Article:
LEADFOOTS and drivers high on drugs have been risking the lives of everyone on our roads during COVID-19 restrictions.
And police are aiming to curb this risky behaviour ahead of Fatality Free Friday – a campaign that comes just weeks after two deaths on Campaspe roads.
Australian Road Safety Foundation’s latest research shows three quarters of regional Victorian drivers admit to being heavy footed, which increased by 18 per cent during coronavirus lockdowns.
Data not all surprising for Acting Sergeant Ian Brooks of Campaspe Highway Patrol who was left shaking his head in disbelief recently after nabbing a NSW man doing more than 100km/h over the limit near Echuca.
The 37-year-old was detected at 207km/h on the highway north of Rochester about 3pm on April 30.
“He didn’t have an excuse. He was just taking the car for a drive and thought he’d see how it went,” Sgt Brooks said.
“He had no nasty traffic history or drugs in his system.”
The man is facing charges of dangerous driving and his car has been impounded.
“He is looking at a substantial fine and significant licence loss which will be up to the courts,” Sgt Brooks said.
The research also shows one third of drivers admit to taking increased road risks since the coronavirus lockdowns were enforced.
Sgt Brooks despite fewer cars on the roads during the restrictions, police were seeing an increase in bad driver behaviour.
“It’s not something we don’t already know. We see it all the time,” he said.
“Campaspe drivers are taking more risks during COVID-19 restrictions. And we’ve seen a marked increase in the average speed.
“I put it down to people out there who are breaking the COVID-19 rules anyway so they don’t care.
“There’s less traffic on the road so they are taking the opportunity to go faster.
“The biggest concern is that these idiots engaging in high risk behaviour will come together with other people circulating now because of the ease in restrictions, so you get those doing the wrong thing in amongst the innocent who are taking the opportunity to go and visit friends or play golf because they can.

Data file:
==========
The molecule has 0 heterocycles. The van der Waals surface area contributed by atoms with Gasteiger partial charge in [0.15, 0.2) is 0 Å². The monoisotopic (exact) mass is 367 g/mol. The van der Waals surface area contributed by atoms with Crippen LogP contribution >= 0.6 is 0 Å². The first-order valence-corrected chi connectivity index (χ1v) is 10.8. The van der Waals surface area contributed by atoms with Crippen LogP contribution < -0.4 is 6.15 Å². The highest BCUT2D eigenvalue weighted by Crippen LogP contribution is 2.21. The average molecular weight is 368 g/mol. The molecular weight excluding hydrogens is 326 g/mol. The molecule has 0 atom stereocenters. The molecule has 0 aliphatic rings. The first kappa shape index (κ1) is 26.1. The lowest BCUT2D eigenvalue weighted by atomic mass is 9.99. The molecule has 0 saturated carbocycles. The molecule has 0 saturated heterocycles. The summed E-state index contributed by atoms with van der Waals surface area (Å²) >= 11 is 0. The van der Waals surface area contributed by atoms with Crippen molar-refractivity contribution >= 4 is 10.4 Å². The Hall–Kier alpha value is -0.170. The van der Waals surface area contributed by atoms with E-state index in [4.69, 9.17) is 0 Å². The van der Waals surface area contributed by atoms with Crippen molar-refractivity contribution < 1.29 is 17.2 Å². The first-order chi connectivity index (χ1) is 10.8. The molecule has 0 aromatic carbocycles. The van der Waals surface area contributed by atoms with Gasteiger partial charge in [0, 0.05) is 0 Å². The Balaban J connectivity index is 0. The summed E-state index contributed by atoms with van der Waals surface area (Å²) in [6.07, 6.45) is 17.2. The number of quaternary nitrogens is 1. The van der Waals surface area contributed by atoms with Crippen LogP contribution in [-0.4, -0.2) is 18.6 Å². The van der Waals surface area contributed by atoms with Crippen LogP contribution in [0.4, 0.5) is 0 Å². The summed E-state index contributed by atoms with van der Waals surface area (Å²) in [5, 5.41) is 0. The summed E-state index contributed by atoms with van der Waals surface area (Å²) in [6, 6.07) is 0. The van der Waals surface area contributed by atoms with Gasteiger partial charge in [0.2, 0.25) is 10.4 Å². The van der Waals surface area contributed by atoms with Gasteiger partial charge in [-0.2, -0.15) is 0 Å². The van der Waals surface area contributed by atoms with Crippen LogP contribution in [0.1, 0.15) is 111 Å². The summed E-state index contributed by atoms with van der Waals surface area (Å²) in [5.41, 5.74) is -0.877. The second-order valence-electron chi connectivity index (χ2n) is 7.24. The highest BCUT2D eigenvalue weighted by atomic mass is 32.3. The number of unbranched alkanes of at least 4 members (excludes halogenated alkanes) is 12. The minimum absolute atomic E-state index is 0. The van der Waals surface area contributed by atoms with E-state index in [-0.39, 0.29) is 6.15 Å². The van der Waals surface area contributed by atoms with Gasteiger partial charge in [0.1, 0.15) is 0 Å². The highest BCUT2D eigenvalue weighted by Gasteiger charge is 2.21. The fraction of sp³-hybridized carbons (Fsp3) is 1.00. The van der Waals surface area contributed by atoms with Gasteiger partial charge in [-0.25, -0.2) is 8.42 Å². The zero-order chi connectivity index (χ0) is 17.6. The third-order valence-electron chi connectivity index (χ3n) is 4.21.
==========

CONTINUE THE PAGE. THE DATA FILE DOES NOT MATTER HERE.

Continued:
“I think people also believed police were too busy enforcing the COVID restrictions so they thought it was a free for all on the roads. But some of them were severely disappointed.”
Including motorists high on drugs, predominately meth and cannabis.
“Drug driving is way higher than last year and that’s due to our increase in our testing capacity,” Sgt Brooks said.
“It’s also because drug-affected drivers are breaching the rules anyway and there is less traffic to hide in so we can isolate them more easily.”
During Easter last year, police detected drugs in one in every 20 drivers.
“This year it was one in every five. That’s a huge increase. That’s Victoria wide and our data supports that,” Sgt Brooks said.
A quarter of motorists also admit to using their mobile phone while driving, which Sgt Brooks said was a deadly distraction.
“Motorists aren’t just subtly looking at their phone when they’re pulled up at the traffic lights, they’re blatantly chatting with friends with their phone stuck to their head,” he said.
“They have no sympathy from me. I’m yet to see a reasonable excuse for doing that.
“The fact 25 per cent of people are admitting their speeding or using mobile phones while driving indicates 25 per cent of the population are putting 75 per cent of the population at risk and they don’t care.
“If this was 25 per cent of people who were randomly spitting on others and giving them a disease, this wouldn’t be tolerated.
“If you’re in a car with a driver who is on their mobile phone you need to call it out and insist they stop it. One to two seconds is all it takes for a car to cross over double lines and hit another car at 100km/h and cars are not designed to protect people being stupid.”
Sgt Brooks has certainly seen his fair share of stupidity on our roads.
“I saw a driver who didn’t have a steering wheel so he fitted two spanners to the steering column and was driving at 100km/h,” he said.
“I see stupid things every day. People squealing their wheels around a corner. I still don’t understand how that proves anything other than that you’re an idiot.”
The top traffic cop is calling on motorists to take some responsibility and do the right thing ahead of Fatality Free Friday on May 29.
And particularly after two fatal crashes in Kyabram this month.
“The only way we can have a Fatality Free Friday is if the community accepts having a fatality is wrong,” he said.
“I don’t know how the community accepts this is right. It beggars belief. If you line up 200 people every year and say you’re prepared to accept that they will die as long as you don’t know them, then that’s a poor attitude.
“While we are the enforcement agency, the community and society need to be the ones to stand up and do the right thing. Unless society stands up to this, we could hand out tickets until we have none left and people will still continue to do it.”